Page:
Adding to regional tech talent development efforts as industry giants Oracle and Amazon build and prepare Nashville operations, the Boys & Girls Clubs of Middle Tennessee last week showcased the fruits of its new program, Code Academy.
Parents, friends and representatives of sponsors including Ernst & Young, District Director Cheryl Mayes from Rep. Jim Cooper’s office and State Rep. Bo Mitchell gathered at the Club Support Center downtown to support 20 kids finishing their stints in the organization’s inaugural Code Academy. The camp comprised 183 youths who last month took five-day courses at seven locations for a total of 1,830 hours of instruction. Middle and high school students formed teams, each of which presented mobile apps of their own creation to judges.
Participants developed their apps as the summer program drew to a close. Boys & Girls Clubs CEO Eric Higgs said Code Academy “fits with one of our big breakthrough strategies, which is we want to grow more youth by focusing on digital — digital programming, digital outreach.” It works in tandem with Club Next, an online companion initiative that engages kids with tutoring and a browser-based gaming platform to get more kids interested in the Boys & Girls Clubs. Close to 90 of Code Academy’s participants were not club members, leading Higgs to say his organization had “proved the concept” with the intent to continue it next summer.
The Clubs also intend to expand the program to elementary schools, starting with Shwab Elementary in Madison, which is incorporating Code Academy into its after-school care program this year. In his role for a year so far after serving Bridgestone Americas as a marketing executive, Higgs told the Post that Shwab Principal Cheryl Bowman has already agreed to facilitate expanding the program, which originally was a donation from Apple — which, “as if manna was falling from the sky,” donated 60 iPads. Higgs and others on staff then attended training with Apple and ultimately opted for a coding camp for which Apple provided tech and pedagogical support. Now, he has his sights fixed on rapid growth.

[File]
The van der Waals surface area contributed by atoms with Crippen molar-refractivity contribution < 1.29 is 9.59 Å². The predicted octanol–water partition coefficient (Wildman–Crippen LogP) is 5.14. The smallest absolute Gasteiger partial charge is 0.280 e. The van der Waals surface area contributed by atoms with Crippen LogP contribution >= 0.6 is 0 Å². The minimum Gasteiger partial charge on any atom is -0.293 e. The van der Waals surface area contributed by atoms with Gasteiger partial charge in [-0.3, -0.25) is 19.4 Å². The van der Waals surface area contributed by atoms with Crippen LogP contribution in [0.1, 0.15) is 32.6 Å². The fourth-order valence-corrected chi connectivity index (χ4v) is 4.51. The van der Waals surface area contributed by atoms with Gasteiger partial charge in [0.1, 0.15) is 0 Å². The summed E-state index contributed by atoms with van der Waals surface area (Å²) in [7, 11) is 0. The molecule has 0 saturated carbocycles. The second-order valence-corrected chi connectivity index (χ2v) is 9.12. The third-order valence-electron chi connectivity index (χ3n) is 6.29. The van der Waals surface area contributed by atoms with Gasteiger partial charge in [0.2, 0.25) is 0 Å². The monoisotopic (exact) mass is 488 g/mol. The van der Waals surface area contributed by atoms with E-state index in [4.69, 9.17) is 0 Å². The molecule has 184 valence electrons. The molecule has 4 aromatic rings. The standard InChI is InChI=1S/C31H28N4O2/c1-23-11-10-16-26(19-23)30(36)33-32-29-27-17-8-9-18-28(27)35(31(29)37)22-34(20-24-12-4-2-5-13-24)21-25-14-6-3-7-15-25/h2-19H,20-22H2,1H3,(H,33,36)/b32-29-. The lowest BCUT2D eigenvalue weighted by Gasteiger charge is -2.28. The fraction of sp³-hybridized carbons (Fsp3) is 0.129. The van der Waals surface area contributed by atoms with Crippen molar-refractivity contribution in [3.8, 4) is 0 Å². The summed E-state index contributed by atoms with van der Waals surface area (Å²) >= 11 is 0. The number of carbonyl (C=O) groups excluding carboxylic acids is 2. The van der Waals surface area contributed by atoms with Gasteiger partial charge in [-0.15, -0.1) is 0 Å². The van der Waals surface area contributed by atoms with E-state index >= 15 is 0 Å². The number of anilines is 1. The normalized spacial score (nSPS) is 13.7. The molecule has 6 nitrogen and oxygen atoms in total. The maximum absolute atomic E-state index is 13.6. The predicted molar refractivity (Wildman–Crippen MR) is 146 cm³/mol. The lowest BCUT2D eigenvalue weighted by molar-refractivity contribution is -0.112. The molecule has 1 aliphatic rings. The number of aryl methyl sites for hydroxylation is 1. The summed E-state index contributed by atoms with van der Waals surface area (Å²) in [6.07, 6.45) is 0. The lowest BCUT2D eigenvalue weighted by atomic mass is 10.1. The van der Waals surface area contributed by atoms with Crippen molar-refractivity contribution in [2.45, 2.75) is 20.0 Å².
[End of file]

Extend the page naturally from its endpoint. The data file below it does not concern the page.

“We did everything else. The team has been scrappy like a startup. I’m big on nail it first then scale it,” Higgs added. “We’ve been focusing on trying to nail it for the summer, and now we feel we’ve nailed it enough to” expand.
The winning app last week — developed by young Gavin, Ethan, Simrah and Umair — was a COVID-19 resource called “Home Health,” which runs users through a checklist of symptoms, finds the nearest vaccination centers and directs users to them. Honorable mentions, “Equal Pay” and “Educate Yourself,” respectively prompted users to select their industry of occupation and gender to see how the other sex fares when it comes to compensation or taught users about local and international news sources while directing them to select certain sites based on the categories of interest. Another called “Event Finder” proved fundamentally similar to Lifeogeny, a Middle-Tennessee experience curator app launched in May by a Franklin-based digital marketing startup under a former Sony Music executive.
Program participants, 54 percent of whom were African-American and 40 percent female, worked with the Clubs' staff to learn app design via sessions like the so-called “Hour of Code” — during which staff instructors facilitated hands-on coding experiences and used a game-like teaching platform — or “Hour of Design,” which focused more on the critical thinking elements of finding a need to meet when designing an app.
Other event sponsors included the Greater Nashville Technology Council, Jack and Jill Foundation-Williamson County, Mars, EY and Sony Music.